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Nov. 12, 2009

Grading the grades

by Gardi Royce, Page Editor
Starting this year, elementary school students will bring home report cards with more details than a NASA operation manual. In a time when education success is determined by test scores and GPAs, MCPS has gone too far with these new report cards. Though the cards were meant to help parents, they end up not delivering the important information and establish an emphasis on grades rather than learning.

The report cards eliminated traditional grades of As and Bs for how well students did on assignments. Now teachers are required to give grades of one to four in sections of subject learning skills as well as accuracy on assignments. The idea is extremely holistic and beneficial for the students, yet the original intent is overridden when math and social studies teachers have to put grades in over 10 sections for each student.

Even though recent budget cuts pushed teachers to the brink of extinction, MCPS has rolled on, assigning more grading work to its teachers. The fact is, most parents would much rather have the teacher hold a meeting with them, where parents can get more information about their child then any extended report card could give. This whole issue of grading information could be resolved by just having the teachers and parents meet at more frequent dates.

The new report cards reflect a current trend in education where more is better. Schools are assessed based on how many Advanced Placement classes' students take and how many people pass the High School Assessment test, not how many people understand the material.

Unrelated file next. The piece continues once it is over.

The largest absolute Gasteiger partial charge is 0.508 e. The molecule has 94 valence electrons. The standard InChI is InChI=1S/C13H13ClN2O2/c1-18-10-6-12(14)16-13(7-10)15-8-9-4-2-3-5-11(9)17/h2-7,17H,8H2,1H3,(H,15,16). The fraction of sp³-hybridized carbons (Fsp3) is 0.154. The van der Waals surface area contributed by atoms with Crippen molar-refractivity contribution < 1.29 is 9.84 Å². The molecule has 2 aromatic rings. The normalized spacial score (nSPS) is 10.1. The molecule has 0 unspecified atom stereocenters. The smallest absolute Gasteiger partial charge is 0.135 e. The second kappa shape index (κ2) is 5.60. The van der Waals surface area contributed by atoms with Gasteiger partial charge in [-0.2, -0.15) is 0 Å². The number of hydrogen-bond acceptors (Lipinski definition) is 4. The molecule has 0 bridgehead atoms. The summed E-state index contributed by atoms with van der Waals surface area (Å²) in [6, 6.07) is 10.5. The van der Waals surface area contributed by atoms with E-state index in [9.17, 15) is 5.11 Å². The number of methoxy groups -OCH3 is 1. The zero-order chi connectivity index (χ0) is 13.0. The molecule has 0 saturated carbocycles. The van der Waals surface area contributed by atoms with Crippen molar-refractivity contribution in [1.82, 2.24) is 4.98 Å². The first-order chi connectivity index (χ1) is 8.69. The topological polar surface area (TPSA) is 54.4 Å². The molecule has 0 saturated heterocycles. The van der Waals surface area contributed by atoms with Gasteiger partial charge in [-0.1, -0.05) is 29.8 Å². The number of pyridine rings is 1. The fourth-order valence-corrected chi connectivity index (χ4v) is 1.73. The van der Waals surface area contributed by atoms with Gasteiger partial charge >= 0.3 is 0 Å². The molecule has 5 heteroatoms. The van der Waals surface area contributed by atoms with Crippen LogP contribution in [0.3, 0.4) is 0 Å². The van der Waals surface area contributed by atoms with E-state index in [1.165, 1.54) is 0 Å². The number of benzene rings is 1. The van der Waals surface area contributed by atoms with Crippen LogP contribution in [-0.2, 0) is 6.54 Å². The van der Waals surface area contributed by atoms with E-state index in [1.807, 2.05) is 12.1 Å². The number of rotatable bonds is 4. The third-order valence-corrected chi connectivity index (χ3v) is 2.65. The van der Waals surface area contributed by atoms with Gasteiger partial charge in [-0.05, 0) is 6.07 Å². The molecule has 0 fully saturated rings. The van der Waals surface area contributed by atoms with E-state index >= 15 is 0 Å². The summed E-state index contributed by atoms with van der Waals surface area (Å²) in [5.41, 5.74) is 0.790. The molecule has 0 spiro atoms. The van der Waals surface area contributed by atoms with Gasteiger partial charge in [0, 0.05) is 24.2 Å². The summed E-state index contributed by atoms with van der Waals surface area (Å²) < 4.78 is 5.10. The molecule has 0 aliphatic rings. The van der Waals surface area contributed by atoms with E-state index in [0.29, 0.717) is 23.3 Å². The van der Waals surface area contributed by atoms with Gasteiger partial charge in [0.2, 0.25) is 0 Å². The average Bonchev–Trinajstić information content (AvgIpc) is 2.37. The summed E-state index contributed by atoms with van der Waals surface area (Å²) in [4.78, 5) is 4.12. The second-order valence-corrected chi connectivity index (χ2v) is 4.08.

But such extensiveness in which students are graded and analyzed is bound to have dire effects on children's psyche. As the students begin realizing early in life that school is only about grades, they will stop caring about the learning. Initially, it makes students resent school, but more importantly, it makes students only motivated by grades, rather than the benefit of learning the material. MCPS further impresses this numerical measurement concept on students' minds in later grades with grade- reporting sites like Edline. Students can never escape from their overly scrutinized grade reports.

While the people who cooked up these new report cards had a good structure in their mind, the new system is a flawed one. School needs to be a place where teachers can interact with students and parents, where parents can assess their child's progress in a face-to-face conversation with the teacher rather than on a sheet with complicated sections and numbers.

MCPS has always been interested in preparing students for success in college and careers. Yet it's necessary for people to stop and look at the techniques they are using. The students are tracked from a young age and taught that if they get good grades, they will succeed. While this is generally true, school needs to be about education and developing learning techniques, not just about pushing kids to get a 4.0 GPA. This will not only create unmotivated students, it will also create members of society who are more concerned with the end result than the techniques and methods used to achieve it.



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